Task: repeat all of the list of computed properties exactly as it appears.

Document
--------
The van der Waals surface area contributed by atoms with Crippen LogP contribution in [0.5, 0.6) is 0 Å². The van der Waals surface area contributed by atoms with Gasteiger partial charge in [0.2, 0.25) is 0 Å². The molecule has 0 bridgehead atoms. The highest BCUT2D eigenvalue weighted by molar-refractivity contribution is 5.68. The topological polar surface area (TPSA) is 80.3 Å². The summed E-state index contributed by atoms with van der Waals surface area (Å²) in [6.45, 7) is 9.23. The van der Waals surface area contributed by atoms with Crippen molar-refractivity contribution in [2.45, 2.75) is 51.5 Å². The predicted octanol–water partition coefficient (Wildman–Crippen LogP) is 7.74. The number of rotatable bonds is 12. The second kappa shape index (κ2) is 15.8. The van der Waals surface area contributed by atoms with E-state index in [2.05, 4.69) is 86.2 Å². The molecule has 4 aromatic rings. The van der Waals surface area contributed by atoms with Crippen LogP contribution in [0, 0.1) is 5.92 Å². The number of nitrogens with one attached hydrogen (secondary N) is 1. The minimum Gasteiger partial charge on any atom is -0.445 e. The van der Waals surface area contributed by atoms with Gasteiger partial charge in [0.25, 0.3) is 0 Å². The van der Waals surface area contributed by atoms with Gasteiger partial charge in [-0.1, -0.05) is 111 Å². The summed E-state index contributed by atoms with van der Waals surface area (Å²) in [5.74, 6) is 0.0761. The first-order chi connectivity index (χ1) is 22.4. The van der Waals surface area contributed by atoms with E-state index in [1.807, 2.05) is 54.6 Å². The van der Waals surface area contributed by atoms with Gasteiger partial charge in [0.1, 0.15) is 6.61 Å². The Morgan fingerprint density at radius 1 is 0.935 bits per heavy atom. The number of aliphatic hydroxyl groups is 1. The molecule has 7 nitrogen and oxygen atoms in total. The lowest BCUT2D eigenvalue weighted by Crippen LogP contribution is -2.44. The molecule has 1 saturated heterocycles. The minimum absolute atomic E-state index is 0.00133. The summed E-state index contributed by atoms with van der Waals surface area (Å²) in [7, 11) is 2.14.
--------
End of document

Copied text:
The van der Waals surface area contributed by atoms with Crippen LogP contribution in [0.5, 0.6) is 0 Å². The van der Waals surface area contributed by atoms with Gasteiger partial charge in [0.2, 0.25) is 0 Å². The molecule has 0 bridgehead atoms. The highest BCUT2D eigenvalue weighted by molar-refractivity contribution is 5.68. The topological polar surface area (TPSA) is 80.3 Å². The summed E-state index contributed by atoms with van der Waals surface area (Å²) in [6.45, 7) is 9.23. The van der Waals surface area contributed by atoms with Crippen molar-refractivity contribution in [2.45, 2.75) is 51.5 Å². The predicted octanol–water partition coefficient (Wildman–Crippen LogP) is 7.74. The number of rotatable bonds is 12. The second kappa shape index (κ2) is 15.8. The van der Waals surface area contributed by atoms with E-state index in [2.05, 4.69) is 86.2 Å². The molecule has 4 aromatic rings. The van der Waals surface area contributed by atoms with Crippen LogP contribution in [0, 0.1) is 5.92 Å². The number of nitrogens with one attached hydrogen (secondary N) is 1. The minimum Gasteiger partial charge on any atom is -0.445 e. The van der Waals surface area contributed by atoms with Gasteiger partial charge in [0.25, 0.3) is 0 Å². The van der Waals surface area contributed by atoms with Gasteiger partial charge in [-0.1, -0.05) is 111 Å². The summed E-state index contributed by atoms with van der Waals surface area (Å²) in [5.74, 6) is 0.0761. The first-order chi connectivity index (χ1) is 22.4. The van der Waals surface area contributed by atoms with E-state index in [1.807, 2.05) is 54.6 Å². The van der Waals surface area contributed by atoms with Gasteiger partial charge in [0.1, 0.15) is 6.61 Å². The Morgan fingerprint density at radius 1 is 0.935 bits per heavy atom. The number of aliphatic hydroxyl groups is 1. The molecule has 7 nitrogen and oxygen atoms in total. The lowest BCUT2D eigenvalue weighted by Crippen LogP contribution is -2.44. The molecule has 1 saturated heterocycles. The minimum absolute atomic E-state index is 0.00133. The summed E-state index contributed by atoms with van der Waals surface area (Å²) in [7, 11) is 2.14.